AGING On Being
Jane Gross created The New Old Age blog at The New York Times after she accompanied her mother through unfamiliar territory in life: the way we live longer now, and, conversely, die more slowly. She tells us that we not only have to care for our parents — but for ourselves.
Krista Tippet, NPR, interviews Gross and listens to how different the experience of aging is from child to adult to caregiver to aged parent. She provides good insight and good tips for personal growth and care giving.
Raised in Huntsville, Texas. Cloistered in the segregated south. Recieved undergraduate degree in Music Education; Graduate degree in Theology, Perkins School of Theology, SMU Dallas, Texas. Served churches in Texas and Colorado. Was a Minister of Education for many years, then adjunct professor at The Iliff School of Theology, then Director of Youth and Camping Ministry and Church Leadership Training for the Rocky Mountain Conference. Prior to retirement was pastor of the Fruita United Methodist Church in Fruita, Colorado (west of Grand Junction). Now retired and living in Grand Junction where I drive a Grand Valley Transit Bus and play.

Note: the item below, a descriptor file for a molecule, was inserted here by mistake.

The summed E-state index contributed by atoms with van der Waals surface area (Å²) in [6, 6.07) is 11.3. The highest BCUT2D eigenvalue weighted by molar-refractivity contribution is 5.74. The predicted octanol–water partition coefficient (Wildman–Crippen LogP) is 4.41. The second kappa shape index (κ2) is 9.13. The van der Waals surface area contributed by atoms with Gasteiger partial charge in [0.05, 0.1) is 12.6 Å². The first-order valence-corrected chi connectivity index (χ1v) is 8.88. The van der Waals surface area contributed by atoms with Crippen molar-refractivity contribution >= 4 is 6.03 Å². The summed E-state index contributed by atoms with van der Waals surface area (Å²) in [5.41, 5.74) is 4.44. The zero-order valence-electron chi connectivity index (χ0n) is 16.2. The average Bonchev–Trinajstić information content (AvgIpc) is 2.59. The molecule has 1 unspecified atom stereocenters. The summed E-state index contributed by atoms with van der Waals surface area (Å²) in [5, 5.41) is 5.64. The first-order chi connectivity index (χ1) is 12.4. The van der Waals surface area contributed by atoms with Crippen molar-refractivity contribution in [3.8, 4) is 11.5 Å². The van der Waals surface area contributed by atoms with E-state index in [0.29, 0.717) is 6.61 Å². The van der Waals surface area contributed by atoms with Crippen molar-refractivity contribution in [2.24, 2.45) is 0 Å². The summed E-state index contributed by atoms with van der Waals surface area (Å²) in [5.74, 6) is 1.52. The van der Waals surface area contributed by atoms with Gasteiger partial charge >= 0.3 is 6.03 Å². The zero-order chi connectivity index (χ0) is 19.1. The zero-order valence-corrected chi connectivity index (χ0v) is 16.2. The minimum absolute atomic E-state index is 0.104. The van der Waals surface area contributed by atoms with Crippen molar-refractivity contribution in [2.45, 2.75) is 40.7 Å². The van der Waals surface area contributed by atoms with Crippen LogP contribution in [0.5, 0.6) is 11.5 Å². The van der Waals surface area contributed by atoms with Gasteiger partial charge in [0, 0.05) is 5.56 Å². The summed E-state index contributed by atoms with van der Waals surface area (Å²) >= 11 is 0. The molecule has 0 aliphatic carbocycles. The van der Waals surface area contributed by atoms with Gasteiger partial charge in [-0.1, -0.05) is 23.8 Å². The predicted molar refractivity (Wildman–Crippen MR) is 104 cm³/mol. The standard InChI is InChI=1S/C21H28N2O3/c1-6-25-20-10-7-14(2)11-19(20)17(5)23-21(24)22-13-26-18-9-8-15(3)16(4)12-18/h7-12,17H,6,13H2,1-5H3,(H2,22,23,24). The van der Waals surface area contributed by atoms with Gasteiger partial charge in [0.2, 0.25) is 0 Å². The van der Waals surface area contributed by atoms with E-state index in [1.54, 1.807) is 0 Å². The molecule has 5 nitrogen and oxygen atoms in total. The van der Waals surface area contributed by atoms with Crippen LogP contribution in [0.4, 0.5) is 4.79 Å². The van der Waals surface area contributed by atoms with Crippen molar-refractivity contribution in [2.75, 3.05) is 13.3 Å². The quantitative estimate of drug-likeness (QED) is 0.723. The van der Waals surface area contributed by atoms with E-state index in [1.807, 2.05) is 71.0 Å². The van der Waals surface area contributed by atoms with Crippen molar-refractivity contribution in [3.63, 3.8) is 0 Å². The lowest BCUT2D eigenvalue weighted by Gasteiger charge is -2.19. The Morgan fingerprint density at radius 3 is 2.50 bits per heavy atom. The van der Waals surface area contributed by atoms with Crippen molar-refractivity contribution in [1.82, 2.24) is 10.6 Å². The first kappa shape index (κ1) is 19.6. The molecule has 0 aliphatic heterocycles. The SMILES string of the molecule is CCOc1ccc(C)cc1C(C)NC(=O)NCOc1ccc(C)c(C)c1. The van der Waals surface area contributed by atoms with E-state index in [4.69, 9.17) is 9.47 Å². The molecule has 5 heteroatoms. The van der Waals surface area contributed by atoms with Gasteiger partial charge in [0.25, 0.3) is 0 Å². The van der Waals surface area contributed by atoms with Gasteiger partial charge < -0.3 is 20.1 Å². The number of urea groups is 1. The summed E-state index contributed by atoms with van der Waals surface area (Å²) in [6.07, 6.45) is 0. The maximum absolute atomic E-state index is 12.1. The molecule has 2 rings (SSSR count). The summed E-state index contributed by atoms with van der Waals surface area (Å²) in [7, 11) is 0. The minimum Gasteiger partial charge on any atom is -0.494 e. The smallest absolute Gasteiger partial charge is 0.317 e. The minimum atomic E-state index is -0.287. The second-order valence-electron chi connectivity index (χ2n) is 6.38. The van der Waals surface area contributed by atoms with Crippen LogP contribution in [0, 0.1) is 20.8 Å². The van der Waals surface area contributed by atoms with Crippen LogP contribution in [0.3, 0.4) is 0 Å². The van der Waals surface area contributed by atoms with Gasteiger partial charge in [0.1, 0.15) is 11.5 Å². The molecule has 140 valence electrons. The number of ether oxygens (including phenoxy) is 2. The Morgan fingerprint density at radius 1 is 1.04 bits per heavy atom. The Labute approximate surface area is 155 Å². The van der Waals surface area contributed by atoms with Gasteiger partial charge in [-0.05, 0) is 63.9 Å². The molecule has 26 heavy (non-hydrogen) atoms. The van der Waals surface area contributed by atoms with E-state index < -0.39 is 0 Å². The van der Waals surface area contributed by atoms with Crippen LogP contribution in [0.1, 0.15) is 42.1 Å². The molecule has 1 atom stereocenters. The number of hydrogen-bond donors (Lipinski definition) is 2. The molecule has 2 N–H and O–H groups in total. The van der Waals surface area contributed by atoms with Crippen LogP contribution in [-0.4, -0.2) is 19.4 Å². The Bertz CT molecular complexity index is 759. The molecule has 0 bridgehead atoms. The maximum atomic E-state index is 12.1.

Passions are poetry, music, religious and spiritual study, hiking, photography and and 4 wheeling. I love western Colorado. The varigated landscape of Mountains and Canyons, streams and rivers calls to something deep in my soul.
I am passionate about religion without being religious. I live on the border of doctrinal faith, seeking the connecting spiritual links between all persons..
July 24, 2011 at 7:25 pm
A great interview! Poses questions for me. How do I remember old age in others as a child? Now at 67 and caring for an older person, how do I experience it?
One of the most helpful comments in the interview aside from corraberation, was that Jane Grose speaks about a tendency to rush things as though life can return to normal before they make the transition. She recalled how her mother chose Tuesday, September 11, 2001 to enter a new stage of dependency right when Jane desperately needed to be at work. She says that life never returned to NORMAL until her mother died.
Children are interested in getting things done and making decisions, while aging parents are intrested in relationship. Old can be a time for repairing family relationships if we take the time.